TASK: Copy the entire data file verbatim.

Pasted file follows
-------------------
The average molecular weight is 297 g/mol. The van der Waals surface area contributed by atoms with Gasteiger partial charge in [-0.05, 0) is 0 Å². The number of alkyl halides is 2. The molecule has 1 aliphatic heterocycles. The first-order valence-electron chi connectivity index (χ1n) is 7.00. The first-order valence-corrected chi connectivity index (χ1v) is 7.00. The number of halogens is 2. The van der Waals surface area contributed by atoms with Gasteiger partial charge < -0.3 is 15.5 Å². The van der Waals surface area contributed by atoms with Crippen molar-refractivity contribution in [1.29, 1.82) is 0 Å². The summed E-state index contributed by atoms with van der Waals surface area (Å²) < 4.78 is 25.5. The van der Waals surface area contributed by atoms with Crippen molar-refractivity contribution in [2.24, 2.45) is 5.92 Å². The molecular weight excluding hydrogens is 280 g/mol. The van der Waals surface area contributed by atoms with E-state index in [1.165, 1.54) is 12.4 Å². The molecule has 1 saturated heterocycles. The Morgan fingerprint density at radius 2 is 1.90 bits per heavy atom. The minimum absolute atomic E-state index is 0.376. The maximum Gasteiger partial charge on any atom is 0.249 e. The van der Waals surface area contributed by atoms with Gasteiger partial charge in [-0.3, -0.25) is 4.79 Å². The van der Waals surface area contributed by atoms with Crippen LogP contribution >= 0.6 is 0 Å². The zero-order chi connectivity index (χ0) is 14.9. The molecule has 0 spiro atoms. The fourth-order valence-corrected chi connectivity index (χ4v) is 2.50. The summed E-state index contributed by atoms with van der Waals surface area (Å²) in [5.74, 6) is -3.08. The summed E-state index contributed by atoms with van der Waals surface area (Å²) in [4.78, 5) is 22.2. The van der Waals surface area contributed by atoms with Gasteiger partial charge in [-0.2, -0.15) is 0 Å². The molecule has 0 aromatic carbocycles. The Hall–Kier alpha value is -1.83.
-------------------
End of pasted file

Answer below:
The average molecular weight is 297 g/mol. The van der Waals surface area contributed by atoms with Gasteiger partial charge in [-0.05, 0) is 0 Å². The number of alkyl halides is 2. The molecule has 1 aliphatic heterocycles. The first-order valence-electron chi connectivity index (χ1n) is 7.00. The first-order valence-corrected chi connectivity index (χ1v) is 7.00. The number of halogens is 2. The van der Waals surface area contributed by atoms with Gasteiger partial charge < -0.3 is 15.5 Å². The van der Waals surface area contributed by atoms with Crippen molar-refractivity contribution in [1.29, 1.82) is 0 Å². The summed E-state index contributed by atoms with van der Waals surface area (Å²) < 4.78 is 25.5. The van der Waals surface area contributed by atoms with Crippen molar-refractivity contribution in [2.24, 2.45) is 5.92 Å². The molecular weight excluding hydrogens is 280 g/mol. The van der Waals surface area contributed by atoms with E-state index in [1.165, 1.54) is 12.4 Å². The molecule has 1 saturated heterocycles. The Morgan fingerprint density at radius 2 is 1.90 bits per heavy atom. The minimum absolute atomic E-state index is 0.376. The maximum Gasteiger partial charge on any atom is 0.249 e. The van der Waals surface area contributed by atoms with Gasteiger partial charge in [-0.3, -0.25) is 4.79 Å². The van der Waals surface area contributed by atoms with Crippen LogP contribution >= 0.6 is 0 Å². The zero-order chi connectivity index (χ0) is 14.9. The molecule has 0 spiro atoms. The fourth-order valence-corrected chi connectivity index (χ4v) is 2.50. The summed E-state index contributed by atoms with van der Waals surface area (Å²) in [5.74, 6) is -3.08. The summed E-state index contributed by atoms with van der Waals surface area (Å²) in [4.78, 5) is 22.2. The van der Waals surface area contributed by atoms with Gasteiger partial charge in [-0.2, -0.15) is 0 Å². The molecule has 0 aromatic carbocycles. The Hall–Kier alpha value is -1.83.